One day soon, like Friday soon, the Dutch will have to wake up and play Brazil. And then we’ll see whether they’re genuine contenders, or have just been moseying along in a Dutch stylee.

53 Down 11 To Go 11 Teams Remaining


Archive for June, 2010

What We Learned From Argentina vs Mexico (3-1)


Say Hello To My Leetle Friend

One of the more entertaining elements of the tournament has been the class acts that are the managers. Obviously most of them are tedious, rather serious looking rich dudes like the Fab or, less so in your international manager, tracksuited twats who’ve lucked out on some foreign dosh. But some are stars. like the various Eastern European looking, chain-smoking, corpses who haunt the African and Central American sides or Mr Disco the Portuguese manager, who has his open shirt and vaguely hairy chest and desperately, desperately needs one of those solid gold chains like P Diddy to complete his world or the Sartorially Ineligant Twin Managers of Germany, Jochim Loew and his dynamic ward Robin, whose matching outfits would be the pinnicle of bad taste if only West Ham’s David Sullivan didn’t have a penchant for kinky militarywear or that Brazillian toff Dunga hadn’t nailed the storestaff and got hold of all the pukka jackets. But best of all, top of the managerial shitpile are the entire oiled, bequiffed, pompadoured managerial staff of Argentina, who bestride the touchline like collosal gangmaster football pimps. Chief among them Mr Hand of God Maradona. He is great. Plump, fantastically well-oiled and suited in the kind of garish class act whoremeister-wear you’d expect someone in Dallas or CSI:Miami, Diego is top drawer. Just like his lovely boys.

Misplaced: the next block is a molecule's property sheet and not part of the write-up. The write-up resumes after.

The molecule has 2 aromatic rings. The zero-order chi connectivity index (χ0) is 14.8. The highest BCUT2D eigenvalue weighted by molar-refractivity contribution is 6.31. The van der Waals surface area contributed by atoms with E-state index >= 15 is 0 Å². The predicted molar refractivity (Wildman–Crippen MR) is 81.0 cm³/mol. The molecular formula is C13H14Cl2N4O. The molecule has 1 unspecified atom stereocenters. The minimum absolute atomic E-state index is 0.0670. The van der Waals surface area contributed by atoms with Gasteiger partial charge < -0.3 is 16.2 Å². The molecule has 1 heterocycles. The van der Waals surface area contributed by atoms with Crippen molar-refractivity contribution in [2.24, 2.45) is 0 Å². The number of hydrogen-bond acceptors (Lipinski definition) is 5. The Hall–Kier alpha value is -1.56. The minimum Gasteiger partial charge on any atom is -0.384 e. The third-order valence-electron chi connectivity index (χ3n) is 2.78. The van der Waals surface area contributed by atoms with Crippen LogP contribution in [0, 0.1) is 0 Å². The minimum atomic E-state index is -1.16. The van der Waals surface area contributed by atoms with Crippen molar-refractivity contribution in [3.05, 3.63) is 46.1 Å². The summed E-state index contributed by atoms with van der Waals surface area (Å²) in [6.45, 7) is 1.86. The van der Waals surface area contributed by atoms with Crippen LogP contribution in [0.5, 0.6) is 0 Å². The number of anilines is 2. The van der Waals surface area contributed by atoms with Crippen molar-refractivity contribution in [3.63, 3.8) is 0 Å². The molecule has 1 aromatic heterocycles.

Here is Leetle Carlito. He is good. Runs very fast. Very, how you say, agile. Very squirmy. Can find hees way through even the smallest cracks in your defence. Yes, you will lov Leetle  Carlito. Even when he is completely offside, the linesman, he makes no complaints because Leetle Carlito, he knows joost how the linesman likes it. And if it peeses off a few Mehicos, well, that’s just part of Leetle Carlito’s charm.